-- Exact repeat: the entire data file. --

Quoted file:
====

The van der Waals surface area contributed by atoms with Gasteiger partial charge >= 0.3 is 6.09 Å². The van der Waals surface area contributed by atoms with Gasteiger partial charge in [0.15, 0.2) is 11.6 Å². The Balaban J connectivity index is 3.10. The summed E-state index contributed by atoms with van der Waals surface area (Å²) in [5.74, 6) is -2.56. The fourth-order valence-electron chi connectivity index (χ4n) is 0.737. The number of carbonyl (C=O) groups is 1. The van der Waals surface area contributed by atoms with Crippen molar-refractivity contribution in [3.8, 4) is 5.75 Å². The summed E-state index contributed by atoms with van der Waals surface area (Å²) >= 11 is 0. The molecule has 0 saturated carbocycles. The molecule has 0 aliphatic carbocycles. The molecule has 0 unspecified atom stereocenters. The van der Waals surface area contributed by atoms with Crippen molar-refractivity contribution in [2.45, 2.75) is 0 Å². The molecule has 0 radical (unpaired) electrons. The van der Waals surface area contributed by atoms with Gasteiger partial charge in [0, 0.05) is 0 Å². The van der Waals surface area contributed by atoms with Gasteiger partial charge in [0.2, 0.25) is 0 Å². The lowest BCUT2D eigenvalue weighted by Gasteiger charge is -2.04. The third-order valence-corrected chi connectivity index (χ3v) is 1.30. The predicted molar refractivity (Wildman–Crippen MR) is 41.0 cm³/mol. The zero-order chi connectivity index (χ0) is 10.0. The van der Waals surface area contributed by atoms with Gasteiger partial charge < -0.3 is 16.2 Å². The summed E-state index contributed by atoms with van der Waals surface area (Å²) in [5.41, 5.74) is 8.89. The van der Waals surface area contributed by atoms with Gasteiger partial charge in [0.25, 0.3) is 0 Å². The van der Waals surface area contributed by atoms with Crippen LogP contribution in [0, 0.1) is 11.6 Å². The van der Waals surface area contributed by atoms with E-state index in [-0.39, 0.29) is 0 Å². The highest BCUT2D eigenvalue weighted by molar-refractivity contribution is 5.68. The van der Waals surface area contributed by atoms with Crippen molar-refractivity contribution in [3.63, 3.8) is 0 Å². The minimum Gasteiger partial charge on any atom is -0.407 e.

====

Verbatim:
The van der Waals surface area contributed by atoms with Gasteiger partial charge >= 0.3 is 6.09 Å². The van der Waals surface area contributed by atoms with Gasteiger partial charge in [0.15, 0.2) is 11.6 Å². The Balaban J connectivity index is 3.10. The summed E-state index contributed by atoms with van der Waals surface area (Å²) in [5.74, 6) is -2.56. The fourth-order valence-electron chi connectivity index (χ4n) is 0.737. The number of carbonyl (C=O) groups is 1. The van der Waals surface area contributed by atoms with Crippen molar-refractivity contribution in [3.8, 4) is 5.75 Å². The summed E-state index contributed by atoms with van der Waals surface area (Å²) >= 11 is 0. The molecule has 0 saturated carbocycles. The molecule has 0 aliphatic carbocycles. The molecule has 0 unspecified atom stereocenters. The van der Waals surface area contributed by atoms with Crippen molar-refractivity contribution in [2.45, 2.75) is 0 Å². The molecule has 0 radical (unpaired) electrons. The van der Waals surface area contributed by atoms with Gasteiger partial charge in [0, 0.05) is 0 Å². The van der Waals surface area contributed by atoms with Gasteiger partial charge in [0.2, 0.25) is 0 Å². The lowest BCUT2D eigenvalue weighted by Gasteiger charge is -2.04. The third-order valence-corrected chi connectivity index (χ3v) is 1.30. The predicted molar refractivity (Wildman–Crippen MR) is 41.0 cm³/mol. The zero-order chi connectivity index (χ0) is 10.0. The van der Waals surface area contributed by atoms with Gasteiger partial charge < -0.3 is 16.2 Å². The summed E-state index contributed by atoms with van der Waals surface area (Å²) in [5.41, 5.74) is 8.89. The van der Waals surface area contributed by atoms with Gasteiger partial charge in [0.25, 0.3) is 0 Å². The van der Waals surface area contributed by atoms with Crippen LogP contribution in [0, 0.1) is 11.6 Å². The van der Waals surface area contributed by atoms with E-state index in [-0.39, 0.29) is 0 Å². The highest BCUT2D eigenvalue weighted by molar-refractivity contribution is 5.68. The van der Waals surface area contributed by atoms with Crippen molar-refractivity contribution in [3.63, 3.8) is 0 Å². The minimum Gasteiger partial charge on any atom is -0.407 e.